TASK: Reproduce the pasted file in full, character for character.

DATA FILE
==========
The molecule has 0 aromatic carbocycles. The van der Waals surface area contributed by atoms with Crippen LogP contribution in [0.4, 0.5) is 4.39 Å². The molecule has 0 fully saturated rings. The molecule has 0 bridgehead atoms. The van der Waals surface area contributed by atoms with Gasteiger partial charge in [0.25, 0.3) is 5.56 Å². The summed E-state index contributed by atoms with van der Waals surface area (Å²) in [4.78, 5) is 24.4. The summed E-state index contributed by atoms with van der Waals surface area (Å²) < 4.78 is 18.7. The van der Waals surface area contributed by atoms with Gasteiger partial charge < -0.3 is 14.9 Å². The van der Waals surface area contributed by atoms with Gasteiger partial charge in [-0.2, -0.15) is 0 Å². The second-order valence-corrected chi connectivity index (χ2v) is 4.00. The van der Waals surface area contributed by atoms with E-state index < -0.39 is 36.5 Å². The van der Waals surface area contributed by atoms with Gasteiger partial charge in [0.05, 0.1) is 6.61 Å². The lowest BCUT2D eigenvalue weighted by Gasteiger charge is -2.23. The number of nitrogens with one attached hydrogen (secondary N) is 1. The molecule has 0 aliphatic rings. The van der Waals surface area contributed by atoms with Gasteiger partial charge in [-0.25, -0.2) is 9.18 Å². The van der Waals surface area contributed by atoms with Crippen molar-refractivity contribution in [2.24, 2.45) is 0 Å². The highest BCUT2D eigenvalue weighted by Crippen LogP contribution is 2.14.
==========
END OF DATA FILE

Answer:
The molecule has 0 aromatic carbocycles. The van der Waals surface area contributed by atoms with Crippen LogP contribution in [0.4, 0.5) is 4.39 Å². The molecule has 0 fully saturated rings. The molecule has 0 bridgehead atoms. The van der Waals surface area contributed by atoms with Gasteiger partial charge in [0.25, 0.3) is 5.56 Å². The summed E-state index contributed by atoms with van der Waals surface area (Å²) in [4.78, 5) is 24.4. The summed E-state index contributed by atoms with van der Waals surface area (Å²) < 4.78 is 18.7. The van der Waals surface area contributed by atoms with Gasteiger partial charge < -0.3 is 14.9 Å². The van der Waals surface area contributed by atoms with Gasteiger partial charge in [-0.2, -0.15) is 0 Å². The second-order valence-corrected chi connectivity index (χ2v) is 4.00. The van der Waals surface area contributed by atoms with E-state index < -0.39 is 36.5 Å². The van der Waals surface area contributed by atoms with Gasteiger partial charge in [0.05, 0.1) is 6.61 Å². The lowest BCUT2D eigenvalue weighted by Gasteiger charge is -2.23. The number of nitrogens with one attached hydrogen (secondary N) is 1. The molecule has 0 aliphatic rings. The van der Waals surface area contributed by atoms with Gasteiger partial charge in [-0.25, -0.2) is 9.18 Å². The van der Waals surface area contributed by atoms with Crippen molar-refractivity contribution in [2.24, 2.45) is 0 Å². The highest BCUT2D eigenvalue weighted by Crippen LogP contribution is 2.14.